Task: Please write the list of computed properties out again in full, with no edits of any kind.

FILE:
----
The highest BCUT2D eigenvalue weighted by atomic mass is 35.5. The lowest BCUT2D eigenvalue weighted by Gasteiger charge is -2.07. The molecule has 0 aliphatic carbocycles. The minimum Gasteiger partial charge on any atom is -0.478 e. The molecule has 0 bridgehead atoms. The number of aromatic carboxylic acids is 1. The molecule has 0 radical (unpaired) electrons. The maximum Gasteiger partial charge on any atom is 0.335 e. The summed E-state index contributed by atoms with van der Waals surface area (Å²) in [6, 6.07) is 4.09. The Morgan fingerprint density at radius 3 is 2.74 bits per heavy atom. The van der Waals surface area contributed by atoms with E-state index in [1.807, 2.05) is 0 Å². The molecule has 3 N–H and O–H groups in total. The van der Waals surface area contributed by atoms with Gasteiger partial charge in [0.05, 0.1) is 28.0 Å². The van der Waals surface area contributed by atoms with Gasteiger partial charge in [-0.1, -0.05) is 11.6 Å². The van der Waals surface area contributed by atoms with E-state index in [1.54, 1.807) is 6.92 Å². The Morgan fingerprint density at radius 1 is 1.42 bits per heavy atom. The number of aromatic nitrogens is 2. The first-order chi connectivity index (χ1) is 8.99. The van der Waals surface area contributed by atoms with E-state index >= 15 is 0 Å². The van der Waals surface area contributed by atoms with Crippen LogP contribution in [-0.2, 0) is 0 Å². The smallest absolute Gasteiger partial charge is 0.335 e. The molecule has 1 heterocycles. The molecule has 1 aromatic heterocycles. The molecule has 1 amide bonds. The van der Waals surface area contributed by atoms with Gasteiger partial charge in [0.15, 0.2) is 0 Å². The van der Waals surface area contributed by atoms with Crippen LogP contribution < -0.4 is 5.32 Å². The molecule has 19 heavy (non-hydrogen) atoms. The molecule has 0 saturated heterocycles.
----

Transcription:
The highest BCUT2D eigenvalue weighted by atomic mass is 35.5. The lowest BCUT2D eigenvalue weighted by Gasteiger charge is -2.07. The molecule has 0 aliphatic carbocycles. The minimum Gasteiger partial charge on any atom is -0.478 e. The molecule has 0 bridgehead atoms. The number of aromatic carboxylic acids is 1. The molecule has 0 radical (unpaired) electrons. The maximum Gasteiger partial charge on any atom is 0.335 e. The summed E-state index contributed by atoms with van der Waals surface area (Å²) in [6, 6.07) is 4.09. The Morgan fingerprint density at radius 3 is 2.74 bits per heavy atom. The van der Waals surface area contributed by atoms with E-state index in [1.807, 2.05) is 0 Å². The molecule has 3 N–H and O–H groups in total. The van der Waals surface area contributed by atoms with Gasteiger partial charge in [0.05, 0.1) is 28.0 Å². The van der Waals surface area contributed by atoms with Gasteiger partial charge in [-0.1, -0.05) is 11.6 Å². The van der Waals surface area contributed by atoms with E-state index in [1.54, 1.807) is 6.92 Å². The Morgan fingerprint density at radius 1 is 1.42 bits per heavy atom. The number of aromatic nitrogens is 2. The first-order chi connectivity index (χ1) is 8.99. The van der Waals surface area contributed by atoms with E-state index >= 15 is 0 Å². The van der Waals surface area contributed by atoms with Crippen LogP contribution in [-0.2, 0) is 0 Å². The smallest absolute Gasteiger partial charge is 0.335 e. The molecule has 1 heterocycles. The molecule has 1 aromatic heterocycles. The molecule has 1 amide bonds. The van der Waals surface area contributed by atoms with Gasteiger partial charge in [0.15, 0.2) is 0 Å². The van der Waals surface area contributed by atoms with Crippen LogP contribution < -0.4 is 5.32 Å². The molecule has 19 heavy (non-hydrogen) atoms. The molecule has 0 saturated heterocycles.